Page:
z2    = math.atan2(R[0,2], -R[1,2])    # around z2-axis
else: # gimbal lock
    z1    = 0                                         # around z1-axis
    x      = math.atan2(sin_x,  R[2,2])     # around x-axis
    z2    = 0                                         # around z2-axis

return np.array([[z1], [x], [z2]])

yawpitchroll_angles = -180*yawpitchrolldecomposition(rmat)/math.pi
yawpitchroll_angles[0,0] = (360-yawpitchroll_angles[0,0])%360 # change rotation sense if needed, comment this line otherwise
yawpitchroll_angles[1,0] = yawpitchroll_angles[1,0]+90

That's all folks!

2017-06-29 14:25:05 -0500 asked a question decomposeProjectionMatrix leads to strange rotation matrix

I don't understand why this (decomposeProjectionMatrix) doesn't give the same rotation matrices as the input ones:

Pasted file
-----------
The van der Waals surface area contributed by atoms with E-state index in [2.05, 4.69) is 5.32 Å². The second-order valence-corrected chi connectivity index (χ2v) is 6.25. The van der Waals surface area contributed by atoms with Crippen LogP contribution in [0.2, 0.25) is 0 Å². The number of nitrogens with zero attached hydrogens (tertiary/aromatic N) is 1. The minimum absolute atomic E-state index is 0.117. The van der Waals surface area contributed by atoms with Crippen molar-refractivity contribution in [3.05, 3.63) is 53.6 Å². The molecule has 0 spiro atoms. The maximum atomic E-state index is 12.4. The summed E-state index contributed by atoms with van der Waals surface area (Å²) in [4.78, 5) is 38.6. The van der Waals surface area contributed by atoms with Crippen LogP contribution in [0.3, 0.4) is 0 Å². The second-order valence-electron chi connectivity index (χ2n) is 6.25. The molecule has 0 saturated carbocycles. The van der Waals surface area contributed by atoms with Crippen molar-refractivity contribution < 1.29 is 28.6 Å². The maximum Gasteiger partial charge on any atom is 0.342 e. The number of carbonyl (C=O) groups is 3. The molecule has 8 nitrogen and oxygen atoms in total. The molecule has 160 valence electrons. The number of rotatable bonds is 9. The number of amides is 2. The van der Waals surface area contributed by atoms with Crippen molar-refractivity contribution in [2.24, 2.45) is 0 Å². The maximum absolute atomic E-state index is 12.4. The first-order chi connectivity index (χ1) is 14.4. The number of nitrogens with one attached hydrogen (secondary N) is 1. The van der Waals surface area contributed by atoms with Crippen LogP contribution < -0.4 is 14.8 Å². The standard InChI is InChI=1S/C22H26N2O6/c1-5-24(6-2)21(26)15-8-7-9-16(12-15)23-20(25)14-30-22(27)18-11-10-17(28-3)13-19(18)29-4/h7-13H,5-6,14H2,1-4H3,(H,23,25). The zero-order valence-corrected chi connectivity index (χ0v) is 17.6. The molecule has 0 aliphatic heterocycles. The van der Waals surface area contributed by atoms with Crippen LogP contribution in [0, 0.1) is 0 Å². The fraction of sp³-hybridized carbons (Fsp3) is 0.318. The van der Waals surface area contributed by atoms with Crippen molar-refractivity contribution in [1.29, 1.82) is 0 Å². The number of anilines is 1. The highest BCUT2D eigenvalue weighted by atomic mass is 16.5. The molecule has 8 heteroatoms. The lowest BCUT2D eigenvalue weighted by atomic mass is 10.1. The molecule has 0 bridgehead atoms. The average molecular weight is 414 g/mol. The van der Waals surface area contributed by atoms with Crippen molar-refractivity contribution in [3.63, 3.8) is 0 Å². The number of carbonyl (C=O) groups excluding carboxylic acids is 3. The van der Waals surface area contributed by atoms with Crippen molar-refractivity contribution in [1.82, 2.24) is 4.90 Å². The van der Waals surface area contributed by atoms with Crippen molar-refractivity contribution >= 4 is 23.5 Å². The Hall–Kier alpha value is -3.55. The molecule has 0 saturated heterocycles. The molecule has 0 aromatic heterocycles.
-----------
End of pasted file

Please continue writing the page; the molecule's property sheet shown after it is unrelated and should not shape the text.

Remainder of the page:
import cv2
import numpy as np
import math
def Rotx(angle): 
    Rx = np.array([[1,                0,                0],
                   [0,  math.cos(angle), -math.sin(angle)],
                   [0, +math.sin(angle),  math.cos(angle)]
    return Rx

def Roty(angle): 
    Ry = np.array([[ math.cos(angle), 0, +math.sin(angle)],
                   [               0, 1,                0],
                   [-math.sin(angle), 0,  math.cos(angle)]
    return Ry

def Rotz(angle): 
    Rz = np.array([[ math.cos(angle), -math.sin(angle), 0],
                   [+math.sin(angle),  math.cos(angle), 0],
                   [               0,                0, 1]
    return Rz


ax = math.pi*ax/180
by = math.pi*by/180
cz = math.pi*cz/180

Rx = Rotx(ax)
Ry = Roty(by)
Rz = Rotz(cz)

Pxyz = np.zeros((3,4))
Rxyz =,,Rz))

Pxyz[:,:3] = Rxyz

decomposition = cv2.decomposeProjectionMatrix(Pxyz)